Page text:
Letters: ‘Colin Kaepernick Did Not “Win”’

Readers discuss the recent settlement between the former San Francisco 49ers quarterback turned activist and the National Football League.

USA Today Sports / Reuters

Kaepernick Won. The NFL Lost.

Last week, Colin Kaepernick reached a settlement with the NFL, the details of which remain undisclosed. “Technically, the NFL did not admit that it conspired to blackball Kaepernick from the league after he began taking a knee during the national anthem to protest racial injustice,” Jemele Hill wrote. “But nontechnically speaking, the NFL lost. Massively.” Kaepernick, she argued, “bested a league that has a long history of pummeling its opposition in court, especially players.”

As a lifetime fan of the NFL, I am ecstatic. The final statement—regardless of our not knowing the amount going to Kaepernick—is a breath of fresh air and an appropriate fall for the greedy and thoughtless owners who brought this on.

It is a result that—while short of reinstatement as a quarterback—does give Kaepernick his well-deserved “win.”

For kicks, the picture below shows the extent to which I supported taking a knee as the right thing to do.

Dan Lourie (right) at a rally in Bozeman, Montana, as high-school students lead the crowd in “The Star-Spangled Banner” (Courtesy of Dan Lourie)

Dan Lourie
Bozeman, Mont.

Colin Kaepernick did not “win.” Winning for Kaepernick would mean that there was racial justice in America, not receiving money from the NFL.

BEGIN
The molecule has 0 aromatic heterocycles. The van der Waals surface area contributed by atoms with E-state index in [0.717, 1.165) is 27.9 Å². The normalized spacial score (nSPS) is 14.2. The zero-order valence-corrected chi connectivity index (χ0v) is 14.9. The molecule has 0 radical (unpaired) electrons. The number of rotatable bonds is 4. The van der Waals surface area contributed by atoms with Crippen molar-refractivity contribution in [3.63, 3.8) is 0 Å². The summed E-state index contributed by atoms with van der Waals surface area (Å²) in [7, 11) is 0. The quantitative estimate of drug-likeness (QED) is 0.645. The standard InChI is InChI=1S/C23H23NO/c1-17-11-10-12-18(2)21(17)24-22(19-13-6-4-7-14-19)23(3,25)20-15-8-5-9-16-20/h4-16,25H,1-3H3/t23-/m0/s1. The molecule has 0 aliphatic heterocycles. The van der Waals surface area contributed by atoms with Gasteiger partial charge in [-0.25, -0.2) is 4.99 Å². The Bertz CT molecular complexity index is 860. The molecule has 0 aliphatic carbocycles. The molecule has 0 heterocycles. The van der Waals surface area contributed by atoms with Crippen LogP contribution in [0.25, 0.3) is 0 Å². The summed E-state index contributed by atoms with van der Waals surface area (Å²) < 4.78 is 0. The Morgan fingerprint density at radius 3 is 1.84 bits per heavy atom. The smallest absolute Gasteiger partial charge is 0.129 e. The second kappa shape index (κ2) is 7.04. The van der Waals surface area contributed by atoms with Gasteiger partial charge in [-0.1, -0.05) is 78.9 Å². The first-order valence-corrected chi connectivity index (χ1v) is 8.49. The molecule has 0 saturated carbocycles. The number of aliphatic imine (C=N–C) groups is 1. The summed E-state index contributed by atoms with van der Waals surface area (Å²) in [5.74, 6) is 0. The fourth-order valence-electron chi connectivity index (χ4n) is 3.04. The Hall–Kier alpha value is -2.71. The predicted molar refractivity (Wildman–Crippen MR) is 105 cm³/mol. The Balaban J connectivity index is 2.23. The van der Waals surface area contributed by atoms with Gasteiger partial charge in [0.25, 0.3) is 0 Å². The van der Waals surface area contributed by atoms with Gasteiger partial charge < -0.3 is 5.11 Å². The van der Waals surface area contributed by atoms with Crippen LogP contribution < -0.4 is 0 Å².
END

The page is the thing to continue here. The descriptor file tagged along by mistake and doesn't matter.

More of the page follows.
Alex Coulter
Whitefish, Mont.

Ms. Hill’s article about Colin Kaepernick winning his collusion case against the National Football League was insightful and correct in every way. Her indication of how fearful the league owners were of Donald Trump’s use of the issue shows the league’s timidity when faced with major social concerns.

Kaepernick was not protesting against the NFL at all when he first took a knee. Nor was he making any statement in opposition to the United States or its anthem or flag. In fact, he was actually exercising one of the most revered rights symbolized by that anthem and flag. It was the president, the fans, and the media who interpreted his actions as a protest against the flag and the anthem, rather than responding to the concern he was raising. It should be mentioned that while settlement of the case means tacit agreement that NFL collusion did exist (as Ms. Hill so clearly indicates), the subject of Kaepernick’s protest—namely, the inequity in police treatment of black and minority males—remains unaddressed.

Melvin L. Mitchell
Durham, N.C.

I can’t see how a battle fought over free expression has been won when the settlement rests on the plaintiff’s promise to remain silent about its terms.

Henry Ehrlich
Staten Island, N.Y.

Normally, when a civil case is settled with undisclosed terms, one can assume that it involves some financial settlement. And while that’s probably true here, I’d be surprised if Mr. Kaepernick did not also extract additional concessions from the NFL that benefit many others besides just himself.

Aaron Margosis
Arlington, Va.

Great article. Great perspective. The scale balance has always been tipped toward ownership. It’s about time players and fans gained some leverage.

Joseph Kelley
Terre Haute, Ind.